What are eternal processions? The language of “processions” may be foreign to some today, but the Great Tradition capitalized on this language to describe the Trinity and keep heresy at bay. From the church fathers to the medieval and Protestant scholastics, theologians used the language of procession to explain how the Son is eternally begotten from the Father and the how the Spirit is eternally spirated from the Father and the Son. Critical as it is to distinguish the Son’s procession from the Father and the Spirit’s procession from the Father and the Son, how do we do so without forfeiting the simplicity of the Trinity?
Evangelicalism has been marked by its tendency to compromise the eternal processions of the Trinity. Yet these processions in the Trinity remain vital to distinguishing the persons and protecting their consubstantiality with one another. In this episode, Glenn Butner joins Matthew Barrett to discuss the mystery of processions in the Trinity and why processions are so essential for Christian orthodoxy today.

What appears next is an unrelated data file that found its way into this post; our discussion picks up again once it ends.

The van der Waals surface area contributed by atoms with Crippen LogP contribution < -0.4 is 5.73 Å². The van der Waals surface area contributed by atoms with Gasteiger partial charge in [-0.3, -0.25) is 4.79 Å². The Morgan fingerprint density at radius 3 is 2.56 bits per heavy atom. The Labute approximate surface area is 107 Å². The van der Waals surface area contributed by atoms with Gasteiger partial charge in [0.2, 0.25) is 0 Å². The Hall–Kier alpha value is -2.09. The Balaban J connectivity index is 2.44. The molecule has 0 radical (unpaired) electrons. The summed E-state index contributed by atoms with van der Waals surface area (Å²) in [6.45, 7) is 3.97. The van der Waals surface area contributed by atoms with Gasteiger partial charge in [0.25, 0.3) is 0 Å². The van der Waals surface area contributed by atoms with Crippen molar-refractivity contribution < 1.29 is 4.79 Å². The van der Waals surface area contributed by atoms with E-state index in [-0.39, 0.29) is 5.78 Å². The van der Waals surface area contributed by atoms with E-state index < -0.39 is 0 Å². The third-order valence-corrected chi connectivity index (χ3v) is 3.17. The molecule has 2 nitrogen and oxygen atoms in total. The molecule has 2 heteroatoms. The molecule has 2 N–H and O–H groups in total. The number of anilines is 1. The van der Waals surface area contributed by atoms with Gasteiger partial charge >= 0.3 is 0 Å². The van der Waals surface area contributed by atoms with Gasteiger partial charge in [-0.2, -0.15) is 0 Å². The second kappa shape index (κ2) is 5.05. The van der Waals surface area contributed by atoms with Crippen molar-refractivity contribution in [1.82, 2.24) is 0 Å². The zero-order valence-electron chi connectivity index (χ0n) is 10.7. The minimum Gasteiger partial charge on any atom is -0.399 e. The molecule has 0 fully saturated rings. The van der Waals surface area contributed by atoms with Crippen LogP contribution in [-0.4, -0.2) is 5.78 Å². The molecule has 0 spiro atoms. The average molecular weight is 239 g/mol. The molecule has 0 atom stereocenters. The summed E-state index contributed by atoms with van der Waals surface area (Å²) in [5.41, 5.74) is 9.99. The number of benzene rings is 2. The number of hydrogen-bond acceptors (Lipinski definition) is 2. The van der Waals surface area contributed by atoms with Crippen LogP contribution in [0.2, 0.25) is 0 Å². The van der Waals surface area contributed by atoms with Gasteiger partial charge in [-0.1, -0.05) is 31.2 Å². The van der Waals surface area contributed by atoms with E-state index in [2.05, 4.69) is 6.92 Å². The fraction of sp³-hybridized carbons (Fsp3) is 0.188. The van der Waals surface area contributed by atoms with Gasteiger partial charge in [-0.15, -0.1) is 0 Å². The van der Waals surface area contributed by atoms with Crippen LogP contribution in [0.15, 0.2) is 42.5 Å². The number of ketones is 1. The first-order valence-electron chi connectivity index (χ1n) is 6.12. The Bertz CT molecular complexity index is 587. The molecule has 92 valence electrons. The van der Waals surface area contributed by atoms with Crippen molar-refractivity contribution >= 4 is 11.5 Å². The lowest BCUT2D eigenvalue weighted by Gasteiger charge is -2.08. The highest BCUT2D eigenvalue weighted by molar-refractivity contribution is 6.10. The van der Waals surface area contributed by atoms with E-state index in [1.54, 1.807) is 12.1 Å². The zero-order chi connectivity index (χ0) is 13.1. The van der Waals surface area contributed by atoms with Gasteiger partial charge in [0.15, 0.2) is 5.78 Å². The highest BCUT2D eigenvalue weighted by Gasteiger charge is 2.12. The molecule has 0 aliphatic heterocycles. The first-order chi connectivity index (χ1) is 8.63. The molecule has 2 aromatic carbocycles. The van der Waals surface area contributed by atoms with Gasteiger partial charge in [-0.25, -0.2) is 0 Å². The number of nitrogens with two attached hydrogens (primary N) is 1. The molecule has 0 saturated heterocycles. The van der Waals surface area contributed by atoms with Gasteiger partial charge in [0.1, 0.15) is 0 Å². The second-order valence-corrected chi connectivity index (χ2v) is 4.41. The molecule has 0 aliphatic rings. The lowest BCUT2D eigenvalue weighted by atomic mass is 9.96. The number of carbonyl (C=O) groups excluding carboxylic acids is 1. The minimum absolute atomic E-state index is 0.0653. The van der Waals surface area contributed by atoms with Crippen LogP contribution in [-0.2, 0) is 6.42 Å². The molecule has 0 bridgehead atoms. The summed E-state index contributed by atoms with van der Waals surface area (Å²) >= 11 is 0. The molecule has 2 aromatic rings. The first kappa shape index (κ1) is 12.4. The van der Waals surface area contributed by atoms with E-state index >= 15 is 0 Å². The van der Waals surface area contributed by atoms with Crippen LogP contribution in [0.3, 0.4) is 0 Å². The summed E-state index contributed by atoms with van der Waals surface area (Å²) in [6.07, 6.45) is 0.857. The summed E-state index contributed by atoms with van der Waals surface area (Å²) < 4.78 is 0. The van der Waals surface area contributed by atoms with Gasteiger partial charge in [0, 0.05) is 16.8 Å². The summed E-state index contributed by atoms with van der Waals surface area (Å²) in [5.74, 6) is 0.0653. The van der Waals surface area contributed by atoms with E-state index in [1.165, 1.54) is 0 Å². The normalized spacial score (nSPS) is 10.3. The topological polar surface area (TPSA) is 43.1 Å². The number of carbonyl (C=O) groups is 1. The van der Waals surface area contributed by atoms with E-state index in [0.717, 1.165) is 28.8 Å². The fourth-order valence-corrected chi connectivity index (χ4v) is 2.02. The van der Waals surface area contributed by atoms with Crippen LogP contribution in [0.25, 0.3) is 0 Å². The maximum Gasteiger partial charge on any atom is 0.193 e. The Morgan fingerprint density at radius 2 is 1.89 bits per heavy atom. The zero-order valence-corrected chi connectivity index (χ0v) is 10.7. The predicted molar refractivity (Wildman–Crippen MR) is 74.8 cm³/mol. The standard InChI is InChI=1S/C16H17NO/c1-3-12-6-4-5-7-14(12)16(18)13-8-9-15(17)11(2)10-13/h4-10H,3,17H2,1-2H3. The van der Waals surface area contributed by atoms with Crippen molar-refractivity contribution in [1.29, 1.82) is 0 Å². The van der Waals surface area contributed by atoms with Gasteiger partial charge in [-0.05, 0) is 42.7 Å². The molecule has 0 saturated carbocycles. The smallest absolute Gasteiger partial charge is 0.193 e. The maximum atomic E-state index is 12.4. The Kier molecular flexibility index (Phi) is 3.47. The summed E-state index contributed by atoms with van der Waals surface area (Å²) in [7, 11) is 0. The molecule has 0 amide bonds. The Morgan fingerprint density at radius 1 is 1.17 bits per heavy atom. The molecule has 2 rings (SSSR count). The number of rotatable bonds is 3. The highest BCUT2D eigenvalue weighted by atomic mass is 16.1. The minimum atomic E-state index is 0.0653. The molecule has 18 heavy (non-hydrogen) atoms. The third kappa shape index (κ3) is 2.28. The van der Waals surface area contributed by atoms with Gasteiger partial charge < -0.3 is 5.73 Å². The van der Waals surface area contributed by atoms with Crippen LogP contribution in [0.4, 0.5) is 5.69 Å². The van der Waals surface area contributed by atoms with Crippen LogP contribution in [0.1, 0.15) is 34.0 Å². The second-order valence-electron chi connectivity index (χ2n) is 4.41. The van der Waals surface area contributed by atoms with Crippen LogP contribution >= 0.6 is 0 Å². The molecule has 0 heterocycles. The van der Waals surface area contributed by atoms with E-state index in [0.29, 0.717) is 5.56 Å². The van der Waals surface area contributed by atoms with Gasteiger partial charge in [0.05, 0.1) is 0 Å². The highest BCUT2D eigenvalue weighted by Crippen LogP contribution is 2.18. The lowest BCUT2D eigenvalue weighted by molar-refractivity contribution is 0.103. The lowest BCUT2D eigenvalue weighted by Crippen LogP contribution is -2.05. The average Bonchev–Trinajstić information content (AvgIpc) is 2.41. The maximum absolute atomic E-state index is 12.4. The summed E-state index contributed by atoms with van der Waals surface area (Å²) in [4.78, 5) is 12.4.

Glenn Butner, Jr. (M.Div., Duke Divinity School, Ph.D., Marquette University) is assistant professor of theology and Christian ministry at Sterling College in Sterling, KS. He is the author of The Son who Learned Obedience: A Theological Case Against the Eternal Submission of the Son (Pickwick, 2018) and Trinitarian Dogmatics: Exploring the Grammar of the Christian Doctrine of God (Baker, 2022).
Matthew Barrett is the author of Simply Trinity: The Unmanipulated Father, Son, and Holy Spirit (Baker). He is the founder and executive editor of Credo Magazine and host of the Credo podcast. He is associate professor of Christian theology at Midwestern Baptist Theological Seminary. He is currently writing a Systematic Theology with Baker Academic.
Photo credit: Solo Orange, by Carlo A